Earths Final Hours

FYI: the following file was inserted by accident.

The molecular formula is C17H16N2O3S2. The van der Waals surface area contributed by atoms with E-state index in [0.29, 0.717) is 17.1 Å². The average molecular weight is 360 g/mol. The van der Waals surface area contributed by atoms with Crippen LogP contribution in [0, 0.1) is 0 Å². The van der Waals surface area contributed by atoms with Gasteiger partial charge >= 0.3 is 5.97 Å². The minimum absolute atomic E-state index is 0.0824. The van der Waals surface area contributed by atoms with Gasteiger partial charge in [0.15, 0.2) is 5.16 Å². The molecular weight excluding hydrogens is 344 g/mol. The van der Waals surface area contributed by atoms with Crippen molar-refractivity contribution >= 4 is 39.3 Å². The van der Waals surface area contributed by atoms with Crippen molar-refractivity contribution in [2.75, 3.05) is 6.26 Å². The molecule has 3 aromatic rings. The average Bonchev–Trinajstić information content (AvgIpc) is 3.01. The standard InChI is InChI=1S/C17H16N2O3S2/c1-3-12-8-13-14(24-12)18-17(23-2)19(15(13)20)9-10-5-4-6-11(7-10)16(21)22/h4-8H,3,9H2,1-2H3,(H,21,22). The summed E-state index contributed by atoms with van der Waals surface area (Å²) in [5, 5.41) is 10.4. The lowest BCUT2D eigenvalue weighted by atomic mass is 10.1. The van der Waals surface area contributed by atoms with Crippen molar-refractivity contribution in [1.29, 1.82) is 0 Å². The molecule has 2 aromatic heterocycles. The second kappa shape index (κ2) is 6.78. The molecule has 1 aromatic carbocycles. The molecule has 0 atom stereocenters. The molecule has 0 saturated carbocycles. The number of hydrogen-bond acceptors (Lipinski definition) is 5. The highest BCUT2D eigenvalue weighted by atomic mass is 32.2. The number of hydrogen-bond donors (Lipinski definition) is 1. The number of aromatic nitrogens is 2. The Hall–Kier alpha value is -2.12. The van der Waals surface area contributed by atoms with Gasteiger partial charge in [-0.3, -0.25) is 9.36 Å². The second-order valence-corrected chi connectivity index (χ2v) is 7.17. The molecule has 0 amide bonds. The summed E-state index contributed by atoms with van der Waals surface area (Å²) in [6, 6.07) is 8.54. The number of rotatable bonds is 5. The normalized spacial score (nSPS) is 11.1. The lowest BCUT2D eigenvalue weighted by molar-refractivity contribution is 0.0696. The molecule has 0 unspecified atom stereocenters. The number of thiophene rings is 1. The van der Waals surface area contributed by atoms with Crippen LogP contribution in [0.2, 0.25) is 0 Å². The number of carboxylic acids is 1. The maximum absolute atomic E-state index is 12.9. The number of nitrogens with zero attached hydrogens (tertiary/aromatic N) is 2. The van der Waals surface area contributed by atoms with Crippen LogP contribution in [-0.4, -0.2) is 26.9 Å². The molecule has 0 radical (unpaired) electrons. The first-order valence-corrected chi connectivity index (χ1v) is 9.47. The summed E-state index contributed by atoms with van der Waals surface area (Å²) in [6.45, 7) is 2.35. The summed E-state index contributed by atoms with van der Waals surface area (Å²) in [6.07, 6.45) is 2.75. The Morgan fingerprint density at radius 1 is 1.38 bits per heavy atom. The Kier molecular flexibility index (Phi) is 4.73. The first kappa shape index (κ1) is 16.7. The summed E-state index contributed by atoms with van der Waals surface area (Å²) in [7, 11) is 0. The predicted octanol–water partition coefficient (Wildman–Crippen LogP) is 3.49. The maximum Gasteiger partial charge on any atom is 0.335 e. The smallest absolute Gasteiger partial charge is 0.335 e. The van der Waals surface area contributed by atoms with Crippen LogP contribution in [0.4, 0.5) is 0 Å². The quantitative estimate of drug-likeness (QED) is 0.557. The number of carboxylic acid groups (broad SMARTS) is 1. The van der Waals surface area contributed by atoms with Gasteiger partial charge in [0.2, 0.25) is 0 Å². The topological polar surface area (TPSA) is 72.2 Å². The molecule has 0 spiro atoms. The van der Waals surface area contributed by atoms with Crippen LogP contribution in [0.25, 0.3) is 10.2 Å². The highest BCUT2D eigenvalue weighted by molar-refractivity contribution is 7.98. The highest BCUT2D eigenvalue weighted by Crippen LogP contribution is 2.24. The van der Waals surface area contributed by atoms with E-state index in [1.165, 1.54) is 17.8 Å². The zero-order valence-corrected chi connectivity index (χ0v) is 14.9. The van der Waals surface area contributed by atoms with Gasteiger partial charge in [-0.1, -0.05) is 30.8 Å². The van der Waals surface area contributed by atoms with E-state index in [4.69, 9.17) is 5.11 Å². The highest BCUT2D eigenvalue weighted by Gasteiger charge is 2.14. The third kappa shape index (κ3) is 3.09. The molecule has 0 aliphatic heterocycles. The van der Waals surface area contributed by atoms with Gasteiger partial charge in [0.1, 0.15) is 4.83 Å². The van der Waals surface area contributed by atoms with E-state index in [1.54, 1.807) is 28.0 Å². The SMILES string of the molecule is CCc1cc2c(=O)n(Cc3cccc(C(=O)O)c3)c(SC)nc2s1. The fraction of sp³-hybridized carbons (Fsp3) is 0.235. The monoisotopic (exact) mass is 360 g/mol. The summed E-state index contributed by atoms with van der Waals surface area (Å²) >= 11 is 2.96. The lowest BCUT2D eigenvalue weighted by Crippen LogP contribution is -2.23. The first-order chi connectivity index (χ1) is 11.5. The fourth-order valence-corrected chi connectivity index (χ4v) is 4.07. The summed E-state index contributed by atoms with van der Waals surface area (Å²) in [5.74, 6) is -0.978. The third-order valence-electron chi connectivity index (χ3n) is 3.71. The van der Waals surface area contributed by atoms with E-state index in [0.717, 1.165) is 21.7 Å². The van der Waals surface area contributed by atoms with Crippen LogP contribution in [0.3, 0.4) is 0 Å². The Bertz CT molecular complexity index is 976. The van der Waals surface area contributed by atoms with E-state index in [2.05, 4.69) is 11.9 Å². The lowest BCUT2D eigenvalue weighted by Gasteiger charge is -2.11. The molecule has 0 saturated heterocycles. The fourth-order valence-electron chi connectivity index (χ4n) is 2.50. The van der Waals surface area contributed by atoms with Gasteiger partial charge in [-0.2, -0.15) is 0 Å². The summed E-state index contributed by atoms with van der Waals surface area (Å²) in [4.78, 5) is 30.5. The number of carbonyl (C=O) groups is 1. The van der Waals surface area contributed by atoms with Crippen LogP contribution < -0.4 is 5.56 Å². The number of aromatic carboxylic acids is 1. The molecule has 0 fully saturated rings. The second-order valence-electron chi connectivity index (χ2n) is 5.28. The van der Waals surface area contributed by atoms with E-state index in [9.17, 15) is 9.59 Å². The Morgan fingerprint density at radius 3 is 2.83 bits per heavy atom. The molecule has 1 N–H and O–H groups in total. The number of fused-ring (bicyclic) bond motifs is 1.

For a long time I have hypothesized that cinematic aficionados that cut their teeth of the schlocky flicks of the fifties, reinforced with the usual cheap and quickly prepared movies common to grind houses and drive-ins, have increased tolerance for many of the B movies that are prevalent especially with modern horror and Sci-Fi films. The proof of this theory can be found in the original flicks that the SyFy network usual fill their Saturday night programming slots. After years of watching the parade of creature features and crazed serial killers running amok the faire presented in this category was fairly simple to accept. Recently I came across an ideal test case to examine my supposition; ‘Earth’s Final Hours’. Like so many of these flicks the premise is outlandishly simplistic. The physics blithely spouted in explaining the etiology of the disaster present and ultimately the last minute resolution. The details of this aspect of the flick will be dealt with shortly. All that a movie of this sort is required to do is give the audience a couple of hours of entertainment. Although the techniques employed to present the special effects no matter how short of contemporary standards they might fall. What required at least a modicum of ability in model making and stop action photography and some expert use of film editing have been replaced by easy to obtain and use computers and associated software. A flood that once required forced perspective and a tank of water can now be achieved with a few mouse clicks.